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February 2012
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March 2012

A page from Things My Parents Taught Me

ShuttersA mother never knows just how much attention her children are paying to her, but every once in a while she discovers they know her better than she thinks they do.

That was my discovery when my son, an eighth grade language arts teacher sent me an email explaining that they were writing memoirs in class, and, I guess while his students were writing, he was inspired to write a “Slice of Life” piece which was inspired by my style of writing.

Always the wise guy, as all my sons seem to be, he titled it as being from Things My Parents Taught Me. I share it, with a smile. He knows me – not just my style of writing – so well.

There’s a weathered house around the corner from me, where the bushes grow feverishly, aiming to devour the tattered relic.

Where a faded American flag flutters solitarily. It’s a home where a shutter gracefully dangles on paint-chipped cedar shingles. Where cracked windows are marked with the battle scars of childhood rock throwing. Where a gate sways on a hinge, drunkenly guarding the distant memories etched in the house’s history. Where a broken rocking chair sits on time warped planks, grayed by years of weather. It’s the kind of place many passer-bys would miss.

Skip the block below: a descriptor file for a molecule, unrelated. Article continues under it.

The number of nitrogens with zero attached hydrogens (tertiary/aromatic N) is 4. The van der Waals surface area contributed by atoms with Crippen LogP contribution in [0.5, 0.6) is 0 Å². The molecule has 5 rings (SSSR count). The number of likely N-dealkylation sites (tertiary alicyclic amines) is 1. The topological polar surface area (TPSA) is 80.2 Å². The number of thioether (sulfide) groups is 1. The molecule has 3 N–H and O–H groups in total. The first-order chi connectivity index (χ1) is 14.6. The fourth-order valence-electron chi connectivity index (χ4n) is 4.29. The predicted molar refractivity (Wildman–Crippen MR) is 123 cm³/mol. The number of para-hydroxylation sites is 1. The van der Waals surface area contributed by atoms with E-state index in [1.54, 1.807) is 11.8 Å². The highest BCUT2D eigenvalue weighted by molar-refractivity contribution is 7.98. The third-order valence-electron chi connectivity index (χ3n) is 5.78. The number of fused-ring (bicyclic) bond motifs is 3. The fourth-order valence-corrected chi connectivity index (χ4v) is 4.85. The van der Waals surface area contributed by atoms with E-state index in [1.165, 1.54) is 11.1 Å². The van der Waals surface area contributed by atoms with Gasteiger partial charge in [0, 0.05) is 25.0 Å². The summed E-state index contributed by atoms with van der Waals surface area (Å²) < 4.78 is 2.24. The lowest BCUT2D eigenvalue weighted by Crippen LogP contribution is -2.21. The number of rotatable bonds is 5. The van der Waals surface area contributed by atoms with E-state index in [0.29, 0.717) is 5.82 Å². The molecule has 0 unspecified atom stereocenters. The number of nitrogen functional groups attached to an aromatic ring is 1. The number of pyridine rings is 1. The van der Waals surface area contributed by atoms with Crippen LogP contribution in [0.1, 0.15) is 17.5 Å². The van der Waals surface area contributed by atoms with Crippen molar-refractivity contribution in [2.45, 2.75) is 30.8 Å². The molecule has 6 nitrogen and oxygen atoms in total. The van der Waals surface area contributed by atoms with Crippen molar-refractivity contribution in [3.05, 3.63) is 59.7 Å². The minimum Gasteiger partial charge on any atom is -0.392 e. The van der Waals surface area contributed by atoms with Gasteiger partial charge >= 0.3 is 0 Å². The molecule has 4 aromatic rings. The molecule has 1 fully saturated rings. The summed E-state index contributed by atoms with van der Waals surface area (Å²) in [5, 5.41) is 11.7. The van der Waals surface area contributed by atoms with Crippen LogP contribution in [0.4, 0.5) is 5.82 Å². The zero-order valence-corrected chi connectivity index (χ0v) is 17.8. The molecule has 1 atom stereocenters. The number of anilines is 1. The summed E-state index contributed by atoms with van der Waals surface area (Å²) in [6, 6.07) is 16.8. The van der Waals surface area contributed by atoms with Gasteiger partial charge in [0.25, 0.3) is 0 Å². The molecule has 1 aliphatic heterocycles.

It’s the kind of place my mother would love.

She’s always had a penchant for gentle simplicity and for distinguished houses. The kind of house that needs some work and calls for that special someone to restore the beauty, to realize the potential. I think a dream exists for her – a dream of moving into a house around the corner and accepting the challenges that await, even if they are daunting.

She is not one to shy away from difficulty, to allow the task to leave its mark on her. She would see the house for what it could be – and who knows, maybe she would bring her husband to help, because it seems he’s pretty good with his hands, and I’m sure there would be a leaky roof and damaged walls and worn floorboards.

But I also know that it’s easy to miss that house, if we’re not looking for it. And it seems that often we, as people, don’t see it. We don’t see that we have become like the house around the corner, battered by many storms, grayed by time.

We don’t realize that we have left too many repairs unattended, that we have forgotten to make an investment in ourselves and in others. And as we examine who we are or who we have become, hopefully we see that, in the end, we are worth restoring.

I wish I wrote that.